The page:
dawiemea
dawiemea

It is O.K. for Buffett to propose higher capital gains tax if he himself is not affected at all. If he really want the super rich to pay tax, put a charge on the capital gains in trusts like his, which will never ever be capital gains.  And with the prolonged low interest rates there are millions who live from the capital gains, albeit in small amounts. Why tax them if is is the authorities fault in the first place why they cannot live on the interest.

antonmarq
antonmarq

As a supporter of higher tax, I find the whole idea of 15% capital gain tax ridiculous, it should be taxed at income. I also feel that mostly all tax loops, (except some special circumstances), should be eliminated. However, I also feel that this country needs some serious and committed leaders (note, plural) that have the wisdom and vision to create a great nation, again. 

Unlike many, I see taxes, (or any revenue types), as the prime source of investment that ensures America's security needs, whether people or country, during periods of normality or stress are available. What good are jobs, capital gains, investments,  or any other individual 's wealth building strategy, if the country they rely on is in shambles?

Our infrastructure is an early 20th Century joke. Our education system is eroded my by a cash-and-carry approach where money, not education drives grades. Our police forces is weak and over-exerted. Our transportation system are still using pre- WWII designs and systems to operate, which are mostly inefficient and obsolete. And, the American people themselves are quickly becoming walking blobs of aimless meanderers, just waiting to be put to the barbecue.  It's no wonder the world disrespects this country, we are becoming the joke of humanity.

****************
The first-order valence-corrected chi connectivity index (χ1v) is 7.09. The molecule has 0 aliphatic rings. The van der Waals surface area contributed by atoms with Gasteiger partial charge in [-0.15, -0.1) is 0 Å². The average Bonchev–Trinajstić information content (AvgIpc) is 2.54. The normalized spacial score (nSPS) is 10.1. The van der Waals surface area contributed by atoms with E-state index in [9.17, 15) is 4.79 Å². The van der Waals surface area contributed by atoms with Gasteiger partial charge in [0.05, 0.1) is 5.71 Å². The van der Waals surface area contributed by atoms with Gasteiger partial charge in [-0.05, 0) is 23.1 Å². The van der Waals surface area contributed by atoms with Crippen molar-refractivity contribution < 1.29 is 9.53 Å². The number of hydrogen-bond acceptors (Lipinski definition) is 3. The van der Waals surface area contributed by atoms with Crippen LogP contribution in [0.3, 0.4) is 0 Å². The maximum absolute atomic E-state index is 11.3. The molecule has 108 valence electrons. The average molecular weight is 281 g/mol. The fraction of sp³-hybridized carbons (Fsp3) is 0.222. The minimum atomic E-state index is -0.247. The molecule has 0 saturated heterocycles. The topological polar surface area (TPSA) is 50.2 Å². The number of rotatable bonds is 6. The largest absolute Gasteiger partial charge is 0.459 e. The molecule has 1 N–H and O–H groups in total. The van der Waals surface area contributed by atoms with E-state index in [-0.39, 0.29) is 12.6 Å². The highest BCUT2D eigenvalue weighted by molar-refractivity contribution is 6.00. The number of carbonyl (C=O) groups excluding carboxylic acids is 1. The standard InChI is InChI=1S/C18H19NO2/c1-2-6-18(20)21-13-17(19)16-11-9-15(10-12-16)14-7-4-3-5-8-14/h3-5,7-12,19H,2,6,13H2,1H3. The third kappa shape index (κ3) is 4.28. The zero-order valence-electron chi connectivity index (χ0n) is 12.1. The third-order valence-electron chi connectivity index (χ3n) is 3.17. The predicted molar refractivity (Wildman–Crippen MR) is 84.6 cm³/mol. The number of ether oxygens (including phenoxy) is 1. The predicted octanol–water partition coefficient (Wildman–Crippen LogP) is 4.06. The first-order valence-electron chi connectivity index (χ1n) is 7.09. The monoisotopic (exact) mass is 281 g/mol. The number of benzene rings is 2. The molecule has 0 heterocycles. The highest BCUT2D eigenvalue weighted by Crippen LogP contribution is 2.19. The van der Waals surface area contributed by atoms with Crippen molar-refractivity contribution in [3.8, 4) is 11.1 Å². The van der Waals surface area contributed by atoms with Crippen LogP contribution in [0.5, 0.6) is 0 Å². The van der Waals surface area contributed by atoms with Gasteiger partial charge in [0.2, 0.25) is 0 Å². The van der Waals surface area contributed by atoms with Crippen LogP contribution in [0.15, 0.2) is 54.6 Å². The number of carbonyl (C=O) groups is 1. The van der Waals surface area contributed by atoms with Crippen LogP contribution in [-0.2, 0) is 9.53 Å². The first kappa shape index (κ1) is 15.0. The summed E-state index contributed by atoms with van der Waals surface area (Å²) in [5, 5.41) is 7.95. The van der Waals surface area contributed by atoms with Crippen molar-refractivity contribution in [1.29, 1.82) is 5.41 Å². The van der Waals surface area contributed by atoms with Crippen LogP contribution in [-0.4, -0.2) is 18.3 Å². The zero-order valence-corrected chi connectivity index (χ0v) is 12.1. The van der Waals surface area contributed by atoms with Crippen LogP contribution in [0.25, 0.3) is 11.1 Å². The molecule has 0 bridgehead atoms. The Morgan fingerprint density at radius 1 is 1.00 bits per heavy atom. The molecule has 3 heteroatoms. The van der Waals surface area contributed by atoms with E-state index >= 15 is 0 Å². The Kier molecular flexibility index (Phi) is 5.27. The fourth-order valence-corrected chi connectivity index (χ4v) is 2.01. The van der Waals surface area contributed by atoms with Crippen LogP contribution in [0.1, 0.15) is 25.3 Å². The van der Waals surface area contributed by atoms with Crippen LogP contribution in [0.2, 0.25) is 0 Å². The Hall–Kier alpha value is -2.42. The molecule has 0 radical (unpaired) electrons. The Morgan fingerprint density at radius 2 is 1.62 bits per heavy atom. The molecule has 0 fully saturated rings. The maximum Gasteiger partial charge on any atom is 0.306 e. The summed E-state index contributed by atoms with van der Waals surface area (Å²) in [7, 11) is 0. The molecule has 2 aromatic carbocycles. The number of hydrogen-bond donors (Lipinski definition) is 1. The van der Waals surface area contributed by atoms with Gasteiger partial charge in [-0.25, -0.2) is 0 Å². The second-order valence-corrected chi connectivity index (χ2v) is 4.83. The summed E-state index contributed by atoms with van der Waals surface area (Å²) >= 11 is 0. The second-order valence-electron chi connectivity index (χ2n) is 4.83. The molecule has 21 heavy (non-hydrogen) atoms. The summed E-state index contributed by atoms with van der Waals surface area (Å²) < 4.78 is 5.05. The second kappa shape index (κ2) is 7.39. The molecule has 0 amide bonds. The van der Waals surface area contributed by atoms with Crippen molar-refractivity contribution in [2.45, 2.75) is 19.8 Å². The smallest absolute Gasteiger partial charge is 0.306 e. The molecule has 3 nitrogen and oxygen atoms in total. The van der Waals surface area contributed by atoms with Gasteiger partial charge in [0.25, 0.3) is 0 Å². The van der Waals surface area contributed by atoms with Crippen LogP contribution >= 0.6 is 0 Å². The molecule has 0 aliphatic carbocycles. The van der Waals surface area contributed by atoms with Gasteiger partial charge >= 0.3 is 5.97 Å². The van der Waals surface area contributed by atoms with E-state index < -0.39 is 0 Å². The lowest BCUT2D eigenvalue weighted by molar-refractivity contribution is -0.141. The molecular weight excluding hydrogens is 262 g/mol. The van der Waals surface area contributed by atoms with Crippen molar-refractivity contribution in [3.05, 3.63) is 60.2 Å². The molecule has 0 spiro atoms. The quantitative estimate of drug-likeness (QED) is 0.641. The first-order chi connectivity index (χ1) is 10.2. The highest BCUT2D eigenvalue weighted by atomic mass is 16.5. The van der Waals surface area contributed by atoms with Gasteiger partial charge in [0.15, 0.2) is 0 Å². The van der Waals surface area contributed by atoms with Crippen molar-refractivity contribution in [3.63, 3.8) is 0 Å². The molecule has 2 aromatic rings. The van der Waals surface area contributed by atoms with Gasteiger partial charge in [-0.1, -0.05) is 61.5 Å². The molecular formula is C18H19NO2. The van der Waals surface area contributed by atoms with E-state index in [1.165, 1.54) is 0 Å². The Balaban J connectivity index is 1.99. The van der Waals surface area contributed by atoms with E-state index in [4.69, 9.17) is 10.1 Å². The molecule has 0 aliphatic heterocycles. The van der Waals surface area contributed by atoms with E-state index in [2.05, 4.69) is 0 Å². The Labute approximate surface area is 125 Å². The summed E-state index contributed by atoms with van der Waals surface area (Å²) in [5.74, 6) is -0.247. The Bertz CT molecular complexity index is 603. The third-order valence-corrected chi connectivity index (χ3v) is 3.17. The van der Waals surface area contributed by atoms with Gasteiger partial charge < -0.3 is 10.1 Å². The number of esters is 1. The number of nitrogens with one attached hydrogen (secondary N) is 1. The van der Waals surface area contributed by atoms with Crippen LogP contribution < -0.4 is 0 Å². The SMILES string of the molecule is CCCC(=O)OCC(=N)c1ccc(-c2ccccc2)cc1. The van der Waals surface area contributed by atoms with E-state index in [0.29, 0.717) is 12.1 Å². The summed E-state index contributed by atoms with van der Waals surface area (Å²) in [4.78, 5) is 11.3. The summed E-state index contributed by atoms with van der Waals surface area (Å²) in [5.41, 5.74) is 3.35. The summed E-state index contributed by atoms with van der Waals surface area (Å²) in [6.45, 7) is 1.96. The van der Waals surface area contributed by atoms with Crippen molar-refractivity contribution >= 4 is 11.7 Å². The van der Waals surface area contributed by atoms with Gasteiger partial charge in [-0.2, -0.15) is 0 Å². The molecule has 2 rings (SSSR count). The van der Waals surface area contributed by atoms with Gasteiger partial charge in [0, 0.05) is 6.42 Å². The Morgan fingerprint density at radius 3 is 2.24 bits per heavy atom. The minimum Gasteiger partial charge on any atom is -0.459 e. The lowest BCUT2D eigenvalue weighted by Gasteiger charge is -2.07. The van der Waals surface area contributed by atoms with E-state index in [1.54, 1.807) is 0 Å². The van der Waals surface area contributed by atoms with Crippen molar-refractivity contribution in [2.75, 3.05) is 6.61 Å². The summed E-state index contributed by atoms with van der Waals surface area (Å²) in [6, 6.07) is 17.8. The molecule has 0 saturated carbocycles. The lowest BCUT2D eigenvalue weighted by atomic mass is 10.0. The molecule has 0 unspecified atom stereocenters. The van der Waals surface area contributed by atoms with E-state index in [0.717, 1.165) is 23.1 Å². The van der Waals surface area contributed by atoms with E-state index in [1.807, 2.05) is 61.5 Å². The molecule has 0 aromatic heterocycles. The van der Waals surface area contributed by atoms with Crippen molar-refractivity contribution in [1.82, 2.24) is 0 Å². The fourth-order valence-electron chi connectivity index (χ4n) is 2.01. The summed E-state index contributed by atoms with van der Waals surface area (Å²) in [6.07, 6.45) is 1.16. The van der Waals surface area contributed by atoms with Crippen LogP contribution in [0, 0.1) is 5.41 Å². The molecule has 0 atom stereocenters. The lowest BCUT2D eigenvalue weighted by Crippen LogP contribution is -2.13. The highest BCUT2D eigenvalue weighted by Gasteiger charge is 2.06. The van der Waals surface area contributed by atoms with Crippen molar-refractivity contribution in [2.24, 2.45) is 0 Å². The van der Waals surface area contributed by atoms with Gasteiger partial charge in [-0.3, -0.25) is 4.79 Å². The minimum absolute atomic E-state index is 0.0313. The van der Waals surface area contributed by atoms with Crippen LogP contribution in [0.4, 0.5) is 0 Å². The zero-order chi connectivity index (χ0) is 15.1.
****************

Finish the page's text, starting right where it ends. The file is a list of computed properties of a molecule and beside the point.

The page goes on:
Our proud industries give away their hard earned R&D to foreign countries. Our politicians are bought by businesses that are controlled by individual or foreign powers to support their isolated causes. Our government laws have been skewed to protect the few, while dis-enfranchising the many. The list is endless.

Welcome to the new America. A place where aimless babble dominate the media. A place where greed driven individualism propagates without conscience or concerns about exposing our behinds to the world. A place, unlike Rome or Greece, where the separatist find shelter in promoting ignorance until the storm hits and swallows everyone.

It's not about taxes people, it's about America.  

Nelle
Nelle

@antonmarq I may not agree on every point, but I certainly share many of your frustrations.  It should be about all of America first, which means paying for it, each according to their means.  

SamuelYap
SamuelYap

I think the problem is not only whether or not investments will be made because of higher capital gains tax, or a higher income tax rate for the 1%. I think the argument is more about fairness, justice and equality. Why should a State tax the middle class and the poor more on their income, and less on the rich and corporations who can afford to do so? From an equity and fairness standpoint, it just isn't fair why the less privileged should be taxed more than the privileged.